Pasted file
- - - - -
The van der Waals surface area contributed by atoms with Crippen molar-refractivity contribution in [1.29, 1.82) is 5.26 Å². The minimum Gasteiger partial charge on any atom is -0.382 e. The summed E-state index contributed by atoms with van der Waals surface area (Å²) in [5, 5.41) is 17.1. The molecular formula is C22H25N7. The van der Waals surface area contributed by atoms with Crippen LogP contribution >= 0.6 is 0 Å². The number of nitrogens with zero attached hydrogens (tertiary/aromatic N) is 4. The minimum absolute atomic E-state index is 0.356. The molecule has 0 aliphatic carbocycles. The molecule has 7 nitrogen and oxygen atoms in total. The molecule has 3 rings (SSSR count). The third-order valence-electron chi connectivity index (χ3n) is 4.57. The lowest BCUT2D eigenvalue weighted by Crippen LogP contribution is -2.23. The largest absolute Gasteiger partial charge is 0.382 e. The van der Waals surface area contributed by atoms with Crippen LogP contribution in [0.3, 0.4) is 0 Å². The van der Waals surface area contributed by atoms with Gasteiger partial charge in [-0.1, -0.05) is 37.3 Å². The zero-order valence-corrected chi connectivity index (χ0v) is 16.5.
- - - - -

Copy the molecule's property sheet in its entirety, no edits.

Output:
The van der Waals surface area contributed by atoms with Crippen molar-refractivity contribution in [1.29, 1.82) is 5.26 Å². The minimum Gasteiger partial charge on any atom is -0.382 e. The summed E-state index contributed by atoms with van der Waals surface area (Å²) in [5, 5.41) is 17.1. The molecular formula is C22H25N7. The van der Waals surface area contributed by atoms with Crippen LogP contribution >= 0.6 is 0 Å². The number of nitrogens with zero attached hydrogens (tertiary/aromatic N) is 4. The minimum absolute atomic E-state index is 0.356. The molecule has 0 aliphatic carbocycles. The molecule has 7 nitrogen and oxygen atoms in total. The molecule has 3 rings (SSSR count). The third-order valence-electron chi connectivity index (χ3n) is 4.57. The lowest BCUT2D eigenvalue weighted by Crippen LogP contribution is -2.23. The largest absolute Gasteiger partial charge is 0.382 e. The van der Waals surface area contributed by atoms with Crippen LogP contribution in [0.3, 0.4) is 0 Å². The van der Waals surface area contributed by atoms with Gasteiger partial charge in [-0.1, -0.05) is 37.3 Å². The zero-order valence-corrected chi connectivity index (χ0v) is 16.5.